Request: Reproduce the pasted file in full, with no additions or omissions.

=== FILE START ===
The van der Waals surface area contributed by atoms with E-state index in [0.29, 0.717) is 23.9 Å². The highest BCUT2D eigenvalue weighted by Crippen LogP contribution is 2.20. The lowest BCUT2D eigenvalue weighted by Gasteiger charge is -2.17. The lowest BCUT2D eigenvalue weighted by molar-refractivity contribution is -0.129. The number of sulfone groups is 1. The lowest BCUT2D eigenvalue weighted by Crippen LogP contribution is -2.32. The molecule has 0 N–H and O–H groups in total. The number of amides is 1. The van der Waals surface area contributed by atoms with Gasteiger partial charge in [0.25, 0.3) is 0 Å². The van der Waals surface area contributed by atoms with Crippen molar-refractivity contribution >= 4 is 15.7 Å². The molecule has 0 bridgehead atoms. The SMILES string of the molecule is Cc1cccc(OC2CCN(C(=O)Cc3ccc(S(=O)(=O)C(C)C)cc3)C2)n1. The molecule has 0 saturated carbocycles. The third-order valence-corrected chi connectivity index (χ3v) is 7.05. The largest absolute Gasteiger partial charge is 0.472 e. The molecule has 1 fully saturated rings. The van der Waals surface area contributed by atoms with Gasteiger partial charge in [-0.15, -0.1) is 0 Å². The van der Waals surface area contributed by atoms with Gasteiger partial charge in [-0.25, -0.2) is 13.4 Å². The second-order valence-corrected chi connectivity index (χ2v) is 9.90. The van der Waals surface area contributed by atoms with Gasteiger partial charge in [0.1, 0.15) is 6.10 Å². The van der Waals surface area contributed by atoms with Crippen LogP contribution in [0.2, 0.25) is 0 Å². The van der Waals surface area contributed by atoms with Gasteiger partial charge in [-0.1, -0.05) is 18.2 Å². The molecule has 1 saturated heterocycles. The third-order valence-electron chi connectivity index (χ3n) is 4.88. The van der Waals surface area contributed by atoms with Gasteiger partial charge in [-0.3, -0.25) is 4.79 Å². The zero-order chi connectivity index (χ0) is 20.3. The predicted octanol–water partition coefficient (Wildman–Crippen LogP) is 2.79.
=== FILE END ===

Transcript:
The van der Waals surface area contributed by atoms with E-state index in [0.29, 0.717) is 23.9 Å². The highest BCUT2D eigenvalue weighted by Crippen LogP contribution is 2.20. The lowest BCUT2D eigenvalue weighted by Gasteiger charge is -2.17. The lowest BCUT2D eigenvalue weighted by molar-refractivity contribution is -0.129. The number of sulfone groups is 1. The lowest BCUT2D eigenvalue weighted by Crippen LogP contribution is -2.32. The molecule has 0 N–H and O–H groups in total. The number of amides is 1. The van der Waals surface area contributed by atoms with Gasteiger partial charge in [0.25, 0.3) is 0 Å². The van der Waals surface area contributed by atoms with Crippen molar-refractivity contribution >= 4 is 15.7 Å². The molecule has 0 bridgehead atoms. The SMILES string of the molecule is Cc1cccc(OC2CCN(C(=O)Cc3ccc(S(=O)(=O)C(C)C)cc3)C2)n1. The molecule has 0 saturated carbocycles. The third-order valence-corrected chi connectivity index (χ3v) is 7.05. The largest absolute Gasteiger partial charge is 0.472 e. The molecule has 1 fully saturated rings. The van der Waals surface area contributed by atoms with Gasteiger partial charge in [-0.15, -0.1) is 0 Å². The van der Waals surface area contributed by atoms with Gasteiger partial charge in [-0.25, -0.2) is 13.4 Å². The second-order valence-corrected chi connectivity index (χ2v) is 9.90. The van der Waals surface area contributed by atoms with Gasteiger partial charge in [0.1, 0.15) is 6.10 Å². The van der Waals surface area contributed by atoms with Crippen LogP contribution in [0.2, 0.25) is 0 Å². The van der Waals surface area contributed by atoms with Gasteiger partial charge in [-0.1, -0.05) is 18.2 Å². The molecule has 1 saturated heterocycles. The third-order valence-electron chi connectivity index (χ3n) is 4.88. The van der Waals surface area contributed by atoms with Gasteiger partial charge in [-0.3, -0.25) is 4.79 Å². The zero-order chi connectivity index (χ0) is 20.3. The predicted octanol–water partition coefficient (Wildman–Crippen LogP) is 2.79.